Relationship between Tregitopes Structure and Binding with Major Histocompatibility Complex Class I
What is it about?
Epitopes of T-cells (tregitopes) are linear sequences of amino acids that present in many animal and human proteins. They demonstrate significant affinity for the antigens of major histocompatibility complex class II (MHC-II). Tregitopes suppress immunological response and could play a significant regulatory role in autoimmune diseases. Tregitopes modulate strongly T-cell response activated by the antigens of the major histocompatibility complex class I (MHC-I). The aim of this study was the attempt to determine the correlation between physicochemical properties and structures of tregitopes and binding strength with MHC-I. 21 amino acid sequences of immunoglobulin G with verified or similar to tregitopes function were selected. The analysis of binding strength with MHC-I was carried out on 41various alleles since MHC-I can be coded by numerous alleles. The first phase of study attempted to find the correlation between the half minimal inhibitory concentration (LogIC50) calculated for MHC-I and physicochemical properties. From all of formulated arithmetic statements, only one allowed to determine significant correlation with LogIC50 with reference to alleles A*02:01 and A*02:06. The correlations for the alleles were linear and sigmoid, respectively (p<0.001). The presence of the repeated amino acids was confirmed in the sequences of the studied compounds. These amino acids are connected with stronger binding or lack of the binding with MHC-I expressed by LogIC50. Presented method can be used in screening of new sequences that have regulatory properties for regulatory T-cells.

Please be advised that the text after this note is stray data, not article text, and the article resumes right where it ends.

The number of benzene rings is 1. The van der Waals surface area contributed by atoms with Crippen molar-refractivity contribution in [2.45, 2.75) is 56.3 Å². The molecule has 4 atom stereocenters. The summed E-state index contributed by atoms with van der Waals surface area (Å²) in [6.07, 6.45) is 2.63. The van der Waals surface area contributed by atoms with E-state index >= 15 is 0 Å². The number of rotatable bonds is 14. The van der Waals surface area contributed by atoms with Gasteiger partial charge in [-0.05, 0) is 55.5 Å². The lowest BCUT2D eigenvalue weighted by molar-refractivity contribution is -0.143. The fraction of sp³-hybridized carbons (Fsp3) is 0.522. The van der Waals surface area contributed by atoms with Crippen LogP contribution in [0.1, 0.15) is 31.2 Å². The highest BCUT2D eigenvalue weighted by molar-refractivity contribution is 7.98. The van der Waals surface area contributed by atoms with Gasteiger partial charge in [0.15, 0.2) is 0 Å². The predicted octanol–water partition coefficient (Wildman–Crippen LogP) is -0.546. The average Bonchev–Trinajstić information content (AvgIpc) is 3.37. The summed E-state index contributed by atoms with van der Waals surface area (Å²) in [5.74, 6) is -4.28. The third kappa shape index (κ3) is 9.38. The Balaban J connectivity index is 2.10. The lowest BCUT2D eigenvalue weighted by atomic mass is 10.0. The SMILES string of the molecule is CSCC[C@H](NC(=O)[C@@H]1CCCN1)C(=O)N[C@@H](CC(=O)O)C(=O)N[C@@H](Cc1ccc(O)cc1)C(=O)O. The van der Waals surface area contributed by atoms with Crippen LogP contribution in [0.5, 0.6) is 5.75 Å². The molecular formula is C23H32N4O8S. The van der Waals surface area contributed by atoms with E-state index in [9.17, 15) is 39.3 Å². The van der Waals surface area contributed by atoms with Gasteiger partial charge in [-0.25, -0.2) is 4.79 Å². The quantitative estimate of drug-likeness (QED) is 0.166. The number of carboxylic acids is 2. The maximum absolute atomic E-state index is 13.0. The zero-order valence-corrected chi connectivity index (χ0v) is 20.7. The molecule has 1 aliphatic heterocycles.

Why is it important?
Presented method can be used in screening of new sequences that have regulatory properties for regulatory T-cells. The research article is a valuable addition to the scientific literature due to the presented model that can contribute to search the amino acid sequences potentially responsible for suppression function of proteins that lacks in numerous autoimmune diseases.
The following have contributed to this page: Miss Krystyna Marta Okoniewska